• Create or expand financial assistance programs at all health facilities and make it easier for unaccompanied children to enroll. The application should be standardized as much as possible, especially across FQHCs (at least regionally, if not nationally).
  • Co-locate medical and mental health services with other supports (such as social work, benefits enrollment, legal services, and supplemental food programs) to holistically address children’s needs.

School districts should:

  • Screen all new students for social determinants of health around the time of enrollment and provide resources and referrals to address any identified issues.
  • Help ensure all students and their families have access to affordable health care by collaborating with community organizations to either bring medical and mental health services to schools or partner with nearby health facilities.
  • Consider establishing programs designed to help address the unique needs of newcomer students, taking care to avoid creating any disadvantage or stigma for students who participate in them.

Communities should:

  • Build or strengthen multidisciplinary coalitions of organizations and individuals serving unaccompanied children to improve referrals and expand the supports available locally. Coalitions should develop community-based initiatives, such as improving service providers’ trauma-informed interactions with unaccompanied children and sponsors and helping to bridge the digital divide.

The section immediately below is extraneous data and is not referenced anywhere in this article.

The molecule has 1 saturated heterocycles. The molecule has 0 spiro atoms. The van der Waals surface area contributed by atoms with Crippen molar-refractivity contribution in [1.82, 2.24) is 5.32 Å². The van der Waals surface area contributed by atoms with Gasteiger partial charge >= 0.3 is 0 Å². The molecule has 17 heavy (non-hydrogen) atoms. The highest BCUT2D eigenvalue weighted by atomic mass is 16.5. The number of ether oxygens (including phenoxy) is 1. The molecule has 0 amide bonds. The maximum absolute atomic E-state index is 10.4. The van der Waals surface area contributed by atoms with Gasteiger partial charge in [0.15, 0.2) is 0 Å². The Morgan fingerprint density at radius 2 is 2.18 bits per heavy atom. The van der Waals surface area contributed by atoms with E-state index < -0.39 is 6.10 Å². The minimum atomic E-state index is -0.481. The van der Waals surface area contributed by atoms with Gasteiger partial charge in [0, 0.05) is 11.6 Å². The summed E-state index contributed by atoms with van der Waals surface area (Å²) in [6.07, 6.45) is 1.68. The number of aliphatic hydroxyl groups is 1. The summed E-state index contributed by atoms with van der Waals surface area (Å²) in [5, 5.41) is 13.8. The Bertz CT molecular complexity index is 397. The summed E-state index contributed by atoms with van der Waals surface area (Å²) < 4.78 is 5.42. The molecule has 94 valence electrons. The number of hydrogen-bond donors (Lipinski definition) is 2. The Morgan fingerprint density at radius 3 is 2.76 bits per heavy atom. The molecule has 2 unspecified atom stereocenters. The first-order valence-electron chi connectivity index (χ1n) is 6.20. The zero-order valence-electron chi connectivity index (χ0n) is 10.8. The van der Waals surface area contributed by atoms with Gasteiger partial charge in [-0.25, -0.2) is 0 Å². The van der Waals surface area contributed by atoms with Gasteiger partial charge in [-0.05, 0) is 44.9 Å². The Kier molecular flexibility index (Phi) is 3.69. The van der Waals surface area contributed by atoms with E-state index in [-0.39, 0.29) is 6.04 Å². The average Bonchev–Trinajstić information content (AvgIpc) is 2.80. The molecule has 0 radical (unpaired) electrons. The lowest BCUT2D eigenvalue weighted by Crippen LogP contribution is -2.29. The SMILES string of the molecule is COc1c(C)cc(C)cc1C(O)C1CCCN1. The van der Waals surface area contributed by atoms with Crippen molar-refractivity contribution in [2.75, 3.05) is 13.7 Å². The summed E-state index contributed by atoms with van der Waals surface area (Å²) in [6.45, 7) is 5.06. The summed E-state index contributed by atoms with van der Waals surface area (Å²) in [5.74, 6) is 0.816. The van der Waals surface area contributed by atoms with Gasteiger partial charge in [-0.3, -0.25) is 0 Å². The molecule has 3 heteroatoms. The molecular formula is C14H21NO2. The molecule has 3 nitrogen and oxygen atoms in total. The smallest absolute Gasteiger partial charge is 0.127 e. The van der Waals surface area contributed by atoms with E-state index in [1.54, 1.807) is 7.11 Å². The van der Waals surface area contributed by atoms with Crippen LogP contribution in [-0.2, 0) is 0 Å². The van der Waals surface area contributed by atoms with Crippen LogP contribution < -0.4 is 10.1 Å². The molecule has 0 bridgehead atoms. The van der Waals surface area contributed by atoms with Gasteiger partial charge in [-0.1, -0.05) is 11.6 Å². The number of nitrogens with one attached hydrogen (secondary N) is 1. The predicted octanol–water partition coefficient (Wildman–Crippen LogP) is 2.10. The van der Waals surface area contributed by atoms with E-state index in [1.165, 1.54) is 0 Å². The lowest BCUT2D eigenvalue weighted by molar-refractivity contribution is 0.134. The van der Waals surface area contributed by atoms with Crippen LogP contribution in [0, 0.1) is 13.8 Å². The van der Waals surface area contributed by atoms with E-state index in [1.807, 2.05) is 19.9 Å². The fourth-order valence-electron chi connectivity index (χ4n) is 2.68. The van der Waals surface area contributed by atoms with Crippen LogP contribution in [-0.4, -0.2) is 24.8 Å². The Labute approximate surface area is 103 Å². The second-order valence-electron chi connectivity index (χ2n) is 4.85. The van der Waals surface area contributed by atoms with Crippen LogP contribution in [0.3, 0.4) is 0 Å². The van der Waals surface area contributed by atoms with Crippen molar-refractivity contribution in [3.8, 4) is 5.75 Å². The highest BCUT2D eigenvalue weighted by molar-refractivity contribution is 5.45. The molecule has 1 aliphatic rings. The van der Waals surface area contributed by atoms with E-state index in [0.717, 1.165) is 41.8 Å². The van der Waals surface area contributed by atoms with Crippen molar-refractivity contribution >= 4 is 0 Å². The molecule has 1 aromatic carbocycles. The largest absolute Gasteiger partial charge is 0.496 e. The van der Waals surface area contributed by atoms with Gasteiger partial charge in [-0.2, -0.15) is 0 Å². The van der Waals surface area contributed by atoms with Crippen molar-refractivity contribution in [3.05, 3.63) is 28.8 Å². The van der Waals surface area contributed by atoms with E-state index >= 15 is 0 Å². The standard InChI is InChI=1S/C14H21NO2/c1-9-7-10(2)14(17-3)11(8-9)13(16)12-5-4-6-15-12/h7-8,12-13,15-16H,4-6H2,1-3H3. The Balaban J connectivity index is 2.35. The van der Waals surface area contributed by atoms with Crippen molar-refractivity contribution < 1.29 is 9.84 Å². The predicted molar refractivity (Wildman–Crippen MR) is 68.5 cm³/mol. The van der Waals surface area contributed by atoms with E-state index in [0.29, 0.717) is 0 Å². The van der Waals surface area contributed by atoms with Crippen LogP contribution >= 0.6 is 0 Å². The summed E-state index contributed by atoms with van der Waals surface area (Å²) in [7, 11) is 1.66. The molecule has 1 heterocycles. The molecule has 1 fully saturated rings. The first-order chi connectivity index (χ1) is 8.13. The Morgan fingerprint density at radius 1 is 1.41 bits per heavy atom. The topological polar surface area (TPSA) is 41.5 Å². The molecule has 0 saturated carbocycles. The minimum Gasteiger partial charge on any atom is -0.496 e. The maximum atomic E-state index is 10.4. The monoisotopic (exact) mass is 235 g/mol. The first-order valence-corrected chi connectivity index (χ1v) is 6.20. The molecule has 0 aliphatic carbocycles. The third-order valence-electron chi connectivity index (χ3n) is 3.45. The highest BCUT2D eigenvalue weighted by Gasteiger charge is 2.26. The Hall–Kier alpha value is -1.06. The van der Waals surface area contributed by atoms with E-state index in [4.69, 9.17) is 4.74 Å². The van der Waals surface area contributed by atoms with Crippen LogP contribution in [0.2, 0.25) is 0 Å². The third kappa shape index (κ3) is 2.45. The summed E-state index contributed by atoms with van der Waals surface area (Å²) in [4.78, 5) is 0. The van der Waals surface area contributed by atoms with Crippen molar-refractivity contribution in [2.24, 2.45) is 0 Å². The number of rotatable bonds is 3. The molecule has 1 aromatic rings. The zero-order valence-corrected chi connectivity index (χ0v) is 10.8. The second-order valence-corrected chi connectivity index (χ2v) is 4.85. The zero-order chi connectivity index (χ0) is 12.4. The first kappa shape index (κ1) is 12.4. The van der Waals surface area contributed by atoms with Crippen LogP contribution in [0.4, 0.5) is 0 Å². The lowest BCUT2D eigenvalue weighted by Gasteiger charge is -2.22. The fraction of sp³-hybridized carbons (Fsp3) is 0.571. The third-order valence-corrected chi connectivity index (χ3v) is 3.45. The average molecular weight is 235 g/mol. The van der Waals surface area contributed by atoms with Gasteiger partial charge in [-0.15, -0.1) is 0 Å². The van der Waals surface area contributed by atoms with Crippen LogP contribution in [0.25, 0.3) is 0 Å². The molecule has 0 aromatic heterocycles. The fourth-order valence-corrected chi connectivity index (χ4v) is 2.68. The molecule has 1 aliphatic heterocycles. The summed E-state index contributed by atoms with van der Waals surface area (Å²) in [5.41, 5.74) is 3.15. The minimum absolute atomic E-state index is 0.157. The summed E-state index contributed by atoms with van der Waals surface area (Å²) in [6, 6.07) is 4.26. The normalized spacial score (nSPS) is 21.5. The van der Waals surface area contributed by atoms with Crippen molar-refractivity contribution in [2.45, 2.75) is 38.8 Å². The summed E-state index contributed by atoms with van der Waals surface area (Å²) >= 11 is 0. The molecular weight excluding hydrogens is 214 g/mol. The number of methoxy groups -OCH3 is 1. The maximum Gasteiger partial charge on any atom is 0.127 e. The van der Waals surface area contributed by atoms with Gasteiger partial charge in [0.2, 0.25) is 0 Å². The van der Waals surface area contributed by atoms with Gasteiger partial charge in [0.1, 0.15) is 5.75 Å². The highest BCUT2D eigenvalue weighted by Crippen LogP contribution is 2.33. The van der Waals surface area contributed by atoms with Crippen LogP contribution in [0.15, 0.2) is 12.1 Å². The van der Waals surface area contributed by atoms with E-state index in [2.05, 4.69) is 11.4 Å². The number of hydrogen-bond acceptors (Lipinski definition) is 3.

Unaccompanied children have experiences and circumstances that require a thoughtful approach to ensure their medical and mental health needs are met. These recommendations offer a path to improved physical, mental and emotional well-being for unaccompanied children, to their benefit as well as that of their communities.

Learn more about the findings and recommendations in this webinar: Strengthening Medical and Mental Health Services for Unaccompanied Children in U.S. Communities

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American Academy of Pediatrics